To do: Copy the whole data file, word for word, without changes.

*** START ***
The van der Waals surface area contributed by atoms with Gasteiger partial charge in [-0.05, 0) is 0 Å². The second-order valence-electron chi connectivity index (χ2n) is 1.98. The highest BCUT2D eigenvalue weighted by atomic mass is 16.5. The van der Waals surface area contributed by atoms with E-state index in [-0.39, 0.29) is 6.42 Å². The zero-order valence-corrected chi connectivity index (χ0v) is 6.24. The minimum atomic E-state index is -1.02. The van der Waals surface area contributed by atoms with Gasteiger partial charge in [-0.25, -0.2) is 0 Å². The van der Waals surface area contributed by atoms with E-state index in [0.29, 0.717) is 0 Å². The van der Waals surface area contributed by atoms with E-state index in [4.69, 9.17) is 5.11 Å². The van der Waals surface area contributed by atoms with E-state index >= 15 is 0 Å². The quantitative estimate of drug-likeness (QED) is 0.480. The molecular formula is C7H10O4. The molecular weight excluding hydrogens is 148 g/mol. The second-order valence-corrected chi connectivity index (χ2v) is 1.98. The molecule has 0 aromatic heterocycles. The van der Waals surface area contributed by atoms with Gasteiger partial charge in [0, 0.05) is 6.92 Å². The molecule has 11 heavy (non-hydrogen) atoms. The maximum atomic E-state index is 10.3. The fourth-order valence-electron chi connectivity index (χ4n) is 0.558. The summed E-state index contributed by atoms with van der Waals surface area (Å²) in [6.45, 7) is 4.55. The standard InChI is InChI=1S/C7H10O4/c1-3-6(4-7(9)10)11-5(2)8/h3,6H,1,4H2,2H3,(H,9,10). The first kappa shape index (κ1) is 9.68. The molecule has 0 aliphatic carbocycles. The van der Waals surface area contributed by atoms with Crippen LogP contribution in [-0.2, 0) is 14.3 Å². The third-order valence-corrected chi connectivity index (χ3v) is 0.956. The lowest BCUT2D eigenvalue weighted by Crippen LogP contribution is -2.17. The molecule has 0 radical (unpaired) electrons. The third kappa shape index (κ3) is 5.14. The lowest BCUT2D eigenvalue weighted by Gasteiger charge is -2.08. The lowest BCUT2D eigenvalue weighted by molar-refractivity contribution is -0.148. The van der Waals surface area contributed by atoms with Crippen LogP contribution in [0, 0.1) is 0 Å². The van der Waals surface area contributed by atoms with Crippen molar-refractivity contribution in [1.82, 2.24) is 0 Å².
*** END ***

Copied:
The van der Waals surface area contributed by atoms with Gasteiger partial charge in [-0.05, 0) is 0 Å². The second-order valence-electron chi connectivity index (χ2n) is 1.98. The highest BCUT2D eigenvalue weighted by atomic mass is 16.5. The van der Waals surface area contributed by atoms with E-state index in [-0.39, 0.29) is 6.42 Å². The zero-order valence-corrected chi connectivity index (χ0v) is 6.24. The minimum atomic E-state index is -1.02. The van der Waals surface area contributed by atoms with Gasteiger partial charge in [-0.25, -0.2) is 0 Å². The van der Waals surface area contributed by atoms with E-state index in [0.29, 0.717) is 0 Å². The van der Waals surface area contributed by atoms with E-state index in [4.69, 9.17) is 5.11 Å². The van der Waals surface area contributed by atoms with E-state index >= 15 is 0 Å². The quantitative estimate of drug-likeness (QED) is 0.480. The molecular formula is C7H10O4. The molecular weight excluding hydrogens is 148 g/mol. The second-order valence-corrected chi connectivity index (χ2v) is 1.98. The molecule has 0 aromatic heterocycles. The van der Waals surface area contributed by atoms with Gasteiger partial charge in [0, 0.05) is 6.92 Å². The molecule has 11 heavy (non-hydrogen) atoms. The maximum atomic E-state index is 10.3. The fourth-order valence-electron chi connectivity index (χ4n) is 0.558. The summed E-state index contributed by atoms with van der Waals surface area (Å²) in [6.45, 7) is 4.55. The standard InChI is InChI=1S/C7H10O4/c1-3-6(4-7(9)10)11-5(2)8/h3,6H,1,4H2,2H3,(H,9,10). The first kappa shape index (κ1) is 9.68. The molecule has 0 aliphatic carbocycles. The van der Waals surface area contributed by atoms with Crippen LogP contribution in [-0.2, 0) is 14.3 Å². The third-order valence-corrected chi connectivity index (χ3v) is 0.956. The lowest BCUT2D eigenvalue weighted by Crippen LogP contribution is -2.17. The molecule has 0 radical (unpaired) electrons. The third kappa shape index (κ3) is 5.14. The lowest BCUT2D eigenvalue weighted by Gasteiger charge is -2.08. The lowest BCUT2D eigenvalue weighted by molar-refractivity contribution is -0.148. The van der Waals surface area contributed by atoms with Crippen LogP contribution in [0, 0.1) is 0 Å². The van der Waals surface area contributed by atoms with Crippen molar-refractivity contribution in [1.82, 2.24) is 0 Å².